In this WALB newsfilm clip from Tuesday, July 24, 1962, Albany, Georgia, police chief Laurie Pritchett speaks to reporters from his office regarding an outbreak of violence following the arrest of demonstrators at a night march earlier that evening. Pritchett explains that approximately two thousand African Americans gathered at the intersection of Oglethorpe and Jackson streets, the boundary of the African American or "Harlem" section of Albany, after the demonstrators from the night march were arrested. Concerned with the size of the crowd, Pritchett reports that he led his men and Georgia state troopers (numbering between 160 and 180) into Harlem by rows, two men across, with one row of men on each side of the street. This was the first time police entered Harlem during a civil rights march. Pritchett and his men remained nonviolent, even after two men were injured by objects thrown from the crowd. An Albany officer hit with a bottle was able to stay on the job that evening; however, state trooper Claude Hill from the Tifton area lost two teeth when he was hit in the jaw with a rock. As a result of the violence, police arrested forty African Americans, including twenty-four juveniles and sixteen adults, one of whom was white. The arrested adults were sent to Newton, Baker County, and the juveniles were held in Albany. Pritchett commends the men under his direction for their nonviolent response and demeanor in the Harlem district. When asked to respond about a rumored outbreak of violence in another area of the city, Pritchett indicates that his officers had already checked the area, and found no disturbances. He explains to another reporter that extra law enforcement is not necessary, and that available personnel are sufficient for current needs. Finally, Pritchett commends the citizens of the city, county, and surrounding counties for their cooperation and asks for their continued assistance. After chief federal appellate court judge Elbert P. Tuttle reversed federal district court judge J. Robert Elliott's July 21 temporary restraining order on the Albany Movement, forty African Americans participated in a night march from Mt. Zion and Shiloh Baptist churches on July 24 and were arrested. Violence that erupted in response to that evening's arrest led to the police action described by Pritchett. In response to the incident, Dr. Martin Luther King, Jr. and other leaders of the Albany Movement announced the cessation of night marches, declared July 25 a "day of penance," and called for a twenty-four hour moratorium on demonstrations. During the moratorium, leaders actively encouraged nonviolence throughout the African American community.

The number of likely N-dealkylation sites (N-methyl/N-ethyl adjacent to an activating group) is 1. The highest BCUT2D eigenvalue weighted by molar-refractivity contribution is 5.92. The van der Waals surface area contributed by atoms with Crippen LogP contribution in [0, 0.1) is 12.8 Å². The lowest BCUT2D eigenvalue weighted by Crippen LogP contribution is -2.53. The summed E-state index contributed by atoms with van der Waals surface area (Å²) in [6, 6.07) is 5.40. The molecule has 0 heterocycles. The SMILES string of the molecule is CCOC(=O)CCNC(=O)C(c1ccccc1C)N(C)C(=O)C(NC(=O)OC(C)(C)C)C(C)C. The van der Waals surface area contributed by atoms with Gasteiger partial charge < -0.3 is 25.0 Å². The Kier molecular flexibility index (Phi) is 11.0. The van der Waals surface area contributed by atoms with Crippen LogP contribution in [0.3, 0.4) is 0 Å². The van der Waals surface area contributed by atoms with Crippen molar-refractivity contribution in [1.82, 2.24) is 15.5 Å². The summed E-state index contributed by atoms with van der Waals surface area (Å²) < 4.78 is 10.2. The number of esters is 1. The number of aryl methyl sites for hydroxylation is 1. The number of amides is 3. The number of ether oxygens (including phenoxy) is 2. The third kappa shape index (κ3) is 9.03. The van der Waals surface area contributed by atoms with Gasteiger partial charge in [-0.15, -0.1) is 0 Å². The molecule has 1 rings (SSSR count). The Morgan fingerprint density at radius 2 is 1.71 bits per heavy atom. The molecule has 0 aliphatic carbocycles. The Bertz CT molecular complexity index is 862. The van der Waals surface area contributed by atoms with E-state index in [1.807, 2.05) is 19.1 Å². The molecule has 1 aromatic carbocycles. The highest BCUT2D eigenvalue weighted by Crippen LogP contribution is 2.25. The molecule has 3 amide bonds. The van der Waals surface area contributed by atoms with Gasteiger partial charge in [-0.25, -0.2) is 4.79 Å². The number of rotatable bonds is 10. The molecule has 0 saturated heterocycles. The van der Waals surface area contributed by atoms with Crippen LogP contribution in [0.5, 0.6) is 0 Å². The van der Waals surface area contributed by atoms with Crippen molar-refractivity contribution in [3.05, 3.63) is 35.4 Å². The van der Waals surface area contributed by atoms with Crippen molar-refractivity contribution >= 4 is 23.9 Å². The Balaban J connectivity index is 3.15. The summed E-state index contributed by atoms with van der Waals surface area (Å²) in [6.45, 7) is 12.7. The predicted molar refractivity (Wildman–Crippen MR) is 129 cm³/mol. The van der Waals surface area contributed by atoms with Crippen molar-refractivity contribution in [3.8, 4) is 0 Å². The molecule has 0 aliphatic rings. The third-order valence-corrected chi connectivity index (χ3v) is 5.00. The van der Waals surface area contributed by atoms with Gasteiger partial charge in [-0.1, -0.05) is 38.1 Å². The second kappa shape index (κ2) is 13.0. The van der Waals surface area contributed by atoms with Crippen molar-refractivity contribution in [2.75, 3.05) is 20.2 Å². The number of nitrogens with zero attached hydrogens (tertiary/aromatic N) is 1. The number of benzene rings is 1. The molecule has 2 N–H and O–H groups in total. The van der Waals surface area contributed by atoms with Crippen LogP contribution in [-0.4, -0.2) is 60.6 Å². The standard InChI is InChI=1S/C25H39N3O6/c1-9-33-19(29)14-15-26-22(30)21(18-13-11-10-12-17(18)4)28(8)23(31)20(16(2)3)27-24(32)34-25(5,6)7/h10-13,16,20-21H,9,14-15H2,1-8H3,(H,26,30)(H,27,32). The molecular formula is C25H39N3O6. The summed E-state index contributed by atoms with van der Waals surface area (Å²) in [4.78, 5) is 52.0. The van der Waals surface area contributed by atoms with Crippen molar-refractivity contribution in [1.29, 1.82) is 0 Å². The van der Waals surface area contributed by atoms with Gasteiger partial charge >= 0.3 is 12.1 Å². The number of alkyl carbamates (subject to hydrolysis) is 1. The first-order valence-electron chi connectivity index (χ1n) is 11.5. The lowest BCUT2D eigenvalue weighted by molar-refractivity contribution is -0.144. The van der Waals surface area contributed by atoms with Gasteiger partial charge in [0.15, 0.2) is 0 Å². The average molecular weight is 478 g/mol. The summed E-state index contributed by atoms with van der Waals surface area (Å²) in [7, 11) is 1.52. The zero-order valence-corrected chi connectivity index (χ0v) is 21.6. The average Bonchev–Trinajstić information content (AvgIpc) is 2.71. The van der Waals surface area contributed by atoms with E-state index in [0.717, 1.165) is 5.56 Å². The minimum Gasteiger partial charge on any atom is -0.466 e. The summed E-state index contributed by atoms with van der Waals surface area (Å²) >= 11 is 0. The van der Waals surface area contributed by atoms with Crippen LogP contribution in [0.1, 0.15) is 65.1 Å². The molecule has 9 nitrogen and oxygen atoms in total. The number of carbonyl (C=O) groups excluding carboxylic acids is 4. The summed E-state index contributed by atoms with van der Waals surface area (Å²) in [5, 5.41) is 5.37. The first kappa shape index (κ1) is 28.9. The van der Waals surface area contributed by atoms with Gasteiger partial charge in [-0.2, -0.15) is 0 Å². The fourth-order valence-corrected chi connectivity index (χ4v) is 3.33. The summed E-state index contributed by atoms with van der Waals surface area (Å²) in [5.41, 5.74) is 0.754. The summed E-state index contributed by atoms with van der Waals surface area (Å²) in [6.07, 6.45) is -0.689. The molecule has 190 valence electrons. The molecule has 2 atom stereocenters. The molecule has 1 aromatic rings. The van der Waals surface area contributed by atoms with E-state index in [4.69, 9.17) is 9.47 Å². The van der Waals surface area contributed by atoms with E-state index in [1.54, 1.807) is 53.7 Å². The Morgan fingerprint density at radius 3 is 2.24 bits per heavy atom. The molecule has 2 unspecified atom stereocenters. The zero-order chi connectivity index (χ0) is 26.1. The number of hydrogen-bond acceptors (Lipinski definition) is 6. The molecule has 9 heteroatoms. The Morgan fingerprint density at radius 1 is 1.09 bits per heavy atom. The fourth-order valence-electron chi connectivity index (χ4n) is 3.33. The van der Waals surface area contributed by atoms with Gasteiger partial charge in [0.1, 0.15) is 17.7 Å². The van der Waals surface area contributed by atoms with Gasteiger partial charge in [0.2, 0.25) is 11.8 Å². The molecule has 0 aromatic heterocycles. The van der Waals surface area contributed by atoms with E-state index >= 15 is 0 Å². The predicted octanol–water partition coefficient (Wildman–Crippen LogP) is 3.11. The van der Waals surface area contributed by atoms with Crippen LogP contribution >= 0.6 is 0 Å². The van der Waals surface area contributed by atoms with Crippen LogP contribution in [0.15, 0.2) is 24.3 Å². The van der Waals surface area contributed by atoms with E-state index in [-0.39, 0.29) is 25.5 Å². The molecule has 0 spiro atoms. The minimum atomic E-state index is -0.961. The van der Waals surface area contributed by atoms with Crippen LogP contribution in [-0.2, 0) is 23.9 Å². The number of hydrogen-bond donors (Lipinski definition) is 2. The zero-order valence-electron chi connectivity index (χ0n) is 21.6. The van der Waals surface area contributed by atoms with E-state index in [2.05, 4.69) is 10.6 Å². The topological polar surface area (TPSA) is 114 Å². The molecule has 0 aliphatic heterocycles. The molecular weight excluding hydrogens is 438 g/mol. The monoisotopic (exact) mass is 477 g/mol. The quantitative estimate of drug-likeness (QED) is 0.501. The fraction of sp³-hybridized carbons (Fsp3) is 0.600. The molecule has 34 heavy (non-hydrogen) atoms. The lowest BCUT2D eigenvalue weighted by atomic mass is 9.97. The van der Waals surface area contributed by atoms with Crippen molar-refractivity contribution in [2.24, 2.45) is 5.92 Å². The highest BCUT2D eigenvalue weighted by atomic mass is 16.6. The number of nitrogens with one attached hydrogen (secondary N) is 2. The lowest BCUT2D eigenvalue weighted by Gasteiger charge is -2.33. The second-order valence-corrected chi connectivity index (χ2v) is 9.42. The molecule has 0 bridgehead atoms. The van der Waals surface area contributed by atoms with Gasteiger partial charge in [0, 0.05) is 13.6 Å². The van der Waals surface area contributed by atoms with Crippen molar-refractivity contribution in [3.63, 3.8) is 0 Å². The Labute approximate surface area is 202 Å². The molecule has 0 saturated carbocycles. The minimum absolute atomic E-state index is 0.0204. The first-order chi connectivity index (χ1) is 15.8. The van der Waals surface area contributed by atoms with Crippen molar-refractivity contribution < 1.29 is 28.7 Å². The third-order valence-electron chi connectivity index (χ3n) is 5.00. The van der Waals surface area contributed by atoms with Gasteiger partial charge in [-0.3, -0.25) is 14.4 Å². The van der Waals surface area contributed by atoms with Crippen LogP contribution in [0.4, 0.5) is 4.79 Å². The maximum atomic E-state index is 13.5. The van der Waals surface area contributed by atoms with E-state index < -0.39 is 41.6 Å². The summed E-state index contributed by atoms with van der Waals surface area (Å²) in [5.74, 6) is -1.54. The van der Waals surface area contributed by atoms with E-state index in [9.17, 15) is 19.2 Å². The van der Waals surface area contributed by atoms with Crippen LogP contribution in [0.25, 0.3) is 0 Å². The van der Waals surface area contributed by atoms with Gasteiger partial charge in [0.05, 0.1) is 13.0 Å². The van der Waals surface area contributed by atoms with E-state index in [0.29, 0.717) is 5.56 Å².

The Civil Rights Digital Library received support from a National Leadership Grant for Libraries awarded to the University of Georgia by the Institute of Museum and Library Services for digital conversion and description of the WALB News Film collection.
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Cite as: WALB newsfilm of police chief Laurie Pritchett speaking to reporters from his office about the outbreak of violence following the arrest of demonstrators at a night march in Albany, Georgia, 1962 July 24, Albany Movement compilation, WALB News Film collection, Albany Movement Compilation Roll 1 [Tape 1], Walter J. Brown Media Archives and Peabody Award Collection, The University of Georgia Libraries, Athens, Ga., as presented in the Digital Library of Georgia.